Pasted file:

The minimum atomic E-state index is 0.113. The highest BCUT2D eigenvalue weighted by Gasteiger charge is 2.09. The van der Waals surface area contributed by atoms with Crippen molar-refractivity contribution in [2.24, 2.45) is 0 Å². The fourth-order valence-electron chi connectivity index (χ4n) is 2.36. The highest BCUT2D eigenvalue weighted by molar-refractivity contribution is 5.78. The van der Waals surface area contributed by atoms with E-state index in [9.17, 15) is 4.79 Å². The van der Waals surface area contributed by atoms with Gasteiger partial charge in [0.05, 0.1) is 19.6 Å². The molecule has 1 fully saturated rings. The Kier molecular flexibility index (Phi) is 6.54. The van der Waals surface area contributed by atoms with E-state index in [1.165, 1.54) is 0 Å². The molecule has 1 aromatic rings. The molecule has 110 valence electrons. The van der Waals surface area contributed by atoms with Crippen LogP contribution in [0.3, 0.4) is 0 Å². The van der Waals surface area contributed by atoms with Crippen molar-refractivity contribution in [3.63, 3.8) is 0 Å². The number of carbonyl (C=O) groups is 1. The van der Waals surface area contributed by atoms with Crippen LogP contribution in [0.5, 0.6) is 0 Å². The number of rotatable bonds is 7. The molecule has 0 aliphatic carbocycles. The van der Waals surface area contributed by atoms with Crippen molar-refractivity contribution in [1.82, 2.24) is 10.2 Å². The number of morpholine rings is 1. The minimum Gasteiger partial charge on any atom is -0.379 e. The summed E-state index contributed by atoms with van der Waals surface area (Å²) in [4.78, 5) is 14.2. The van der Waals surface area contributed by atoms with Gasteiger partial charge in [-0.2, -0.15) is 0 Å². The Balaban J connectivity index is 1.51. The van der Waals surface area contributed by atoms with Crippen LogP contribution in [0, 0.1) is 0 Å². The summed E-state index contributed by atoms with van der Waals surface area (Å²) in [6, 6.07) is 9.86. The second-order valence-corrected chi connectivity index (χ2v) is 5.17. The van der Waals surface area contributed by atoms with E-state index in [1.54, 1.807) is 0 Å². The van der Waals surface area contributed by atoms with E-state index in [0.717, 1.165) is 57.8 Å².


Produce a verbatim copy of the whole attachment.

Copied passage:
The minimum atomic E-state index is 0.113. The highest BCUT2D eigenvalue weighted by Gasteiger charge is 2.09. The van der Waals surface area contributed by atoms with Crippen molar-refractivity contribution in [2.24, 2.45) is 0 Å². The fourth-order valence-electron chi connectivity index (χ4n) is 2.36. The highest BCUT2D eigenvalue weighted by molar-refractivity contribution is 5.78. The van der Waals surface area contributed by atoms with E-state index in [9.17, 15) is 4.79 Å². The van der Waals surface area contributed by atoms with Gasteiger partial charge in [0.05, 0.1) is 19.6 Å². The molecule has 1 fully saturated rings. The Kier molecular flexibility index (Phi) is 6.54. The van der Waals surface area contributed by atoms with E-state index in [1.165, 1.54) is 0 Å². The molecule has 1 aromatic rings. The molecule has 110 valence electrons. The van der Waals surface area contributed by atoms with Crippen LogP contribution in [0.3, 0.4) is 0 Å². The van der Waals surface area contributed by atoms with Crippen molar-refractivity contribution in [3.63, 3.8) is 0 Å². The number of carbonyl (C=O) groups is 1. The van der Waals surface area contributed by atoms with Crippen LogP contribution in [0.5, 0.6) is 0 Å². The number of rotatable bonds is 7. The molecule has 0 aliphatic carbocycles. The van der Waals surface area contributed by atoms with Crippen molar-refractivity contribution in [1.82, 2.24) is 10.2 Å². The number of morpholine rings is 1. The minimum Gasteiger partial charge on any atom is -0.379 e. The summed E-state index contributed by atoms with van der Waals surface area (Å²) in [4.78, 5) is 14.2. The van der Waals surface area contributed by atoms with Gasteiger partial charge in [-0.2, -0.15) is 0 Å². The Balaban J connectivity index is 1.51. The van der Waals surface area contributed by atoms with Crippen LogP contribution in [0, 0.1) is 0 Å². The summed E-state index contributed by atoms with van der Waals surface area (Å²) in [6, 6.07) is 9.86. The second-order valence-corrected chi connectivity index (χ2v) is 5.17. The van der Waals surface area contributed by atoms with E-state index in [1.54, 1.807) is 0 Å². The van der Waals surface area contributed by atoms with E-state index in [0.717, 1.165) is 57.8 Å².